Warne, T and Mcandrew, S 2009, 'Constructing a bricolage of nursing research, education and practice' , Nurse Education Today, 29 (8) , pp. 855-858.
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Drawing upon post doctoral reflections of a shared methodology, the authors explore the use of bricolage as a way of better understanding the inter-related connections between theory, nursing practice and the felt experiences of service users. The origins of bricolage can be traced back to the work of Levi-Strauss, and Denzin and Lincoln’s contribution to qualitative methodologies. Bricolage is a multifaceted approach to the research process. Differing epistemological positions and mixed methods of data collection are utilised to bring a richer understanding of human beings and the complexities of their lived experiences. For the bricoleur the object of inquiry, cannot be separated from its context, that is the language used to describe it, its historical situatedness and the social and cultural interpretations of its meaning as an entity in the world. The paper discusses the importance of being able to move beyond the notion of the research method being merely a procedure, to one that respects the complexities of the lived world.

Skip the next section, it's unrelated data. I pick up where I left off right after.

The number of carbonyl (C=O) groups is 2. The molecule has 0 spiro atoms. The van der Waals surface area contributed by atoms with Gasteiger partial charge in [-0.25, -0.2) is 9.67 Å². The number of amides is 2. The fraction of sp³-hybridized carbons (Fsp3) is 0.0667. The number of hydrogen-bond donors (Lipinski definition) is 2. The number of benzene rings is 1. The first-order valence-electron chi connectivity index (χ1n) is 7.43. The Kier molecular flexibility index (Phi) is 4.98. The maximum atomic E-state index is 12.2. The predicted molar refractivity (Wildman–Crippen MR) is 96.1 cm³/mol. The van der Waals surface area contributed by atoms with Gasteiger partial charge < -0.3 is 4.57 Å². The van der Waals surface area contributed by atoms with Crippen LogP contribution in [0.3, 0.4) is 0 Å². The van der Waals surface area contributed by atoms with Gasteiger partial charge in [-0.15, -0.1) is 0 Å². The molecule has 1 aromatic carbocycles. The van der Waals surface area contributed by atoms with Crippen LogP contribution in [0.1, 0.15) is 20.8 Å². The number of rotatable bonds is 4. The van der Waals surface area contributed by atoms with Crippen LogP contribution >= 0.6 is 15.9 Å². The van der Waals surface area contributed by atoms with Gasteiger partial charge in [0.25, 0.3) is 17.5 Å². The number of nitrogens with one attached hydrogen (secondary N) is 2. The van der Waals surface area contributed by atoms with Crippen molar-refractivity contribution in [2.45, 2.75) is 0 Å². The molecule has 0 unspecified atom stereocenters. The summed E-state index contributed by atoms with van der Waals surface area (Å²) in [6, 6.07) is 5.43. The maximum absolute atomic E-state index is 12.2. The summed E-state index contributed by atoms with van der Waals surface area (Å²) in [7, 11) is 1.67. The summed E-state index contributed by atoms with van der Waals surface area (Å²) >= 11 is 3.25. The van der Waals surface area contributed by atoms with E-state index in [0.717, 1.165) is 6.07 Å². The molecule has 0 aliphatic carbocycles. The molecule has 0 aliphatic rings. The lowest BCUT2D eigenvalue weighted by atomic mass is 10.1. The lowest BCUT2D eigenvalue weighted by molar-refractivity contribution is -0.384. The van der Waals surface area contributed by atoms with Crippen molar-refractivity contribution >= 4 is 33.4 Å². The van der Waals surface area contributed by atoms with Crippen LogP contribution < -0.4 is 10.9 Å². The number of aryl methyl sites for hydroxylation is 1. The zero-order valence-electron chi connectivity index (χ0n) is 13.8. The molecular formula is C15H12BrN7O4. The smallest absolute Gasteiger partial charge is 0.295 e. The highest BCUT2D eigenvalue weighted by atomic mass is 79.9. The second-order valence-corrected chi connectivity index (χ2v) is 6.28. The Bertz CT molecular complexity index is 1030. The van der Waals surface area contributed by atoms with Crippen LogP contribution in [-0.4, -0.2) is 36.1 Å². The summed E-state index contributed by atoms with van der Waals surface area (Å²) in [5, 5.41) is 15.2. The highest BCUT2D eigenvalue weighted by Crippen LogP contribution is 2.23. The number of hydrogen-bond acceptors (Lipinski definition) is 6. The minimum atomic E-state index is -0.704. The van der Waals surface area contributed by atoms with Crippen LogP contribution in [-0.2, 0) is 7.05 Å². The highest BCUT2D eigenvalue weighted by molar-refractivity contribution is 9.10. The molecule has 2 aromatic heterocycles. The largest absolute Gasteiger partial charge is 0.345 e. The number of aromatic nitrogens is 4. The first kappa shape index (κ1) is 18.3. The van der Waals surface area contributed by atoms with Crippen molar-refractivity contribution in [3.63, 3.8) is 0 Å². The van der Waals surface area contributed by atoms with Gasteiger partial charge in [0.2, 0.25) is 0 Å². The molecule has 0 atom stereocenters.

|Themes:||Subjects / Themes > R Medicine > RT Nursing
Health and Wellbeing
|Schools:||Schools > School of Nursing, Midwifery, Social Work & Social Sciences > Centre for Nursing, Midwifery, Social Work & Social Sciences Research
Schools > School of Nursing, Midwifery, Social Work & Social Sciences
|Journal or Publication Title:||Nurse Education Today|
|Depositing User:||Institutional Repository|
|Date Deposited:||04 May 2011 15:55|
|Last Modified:||30 Nov 2015 23:47|
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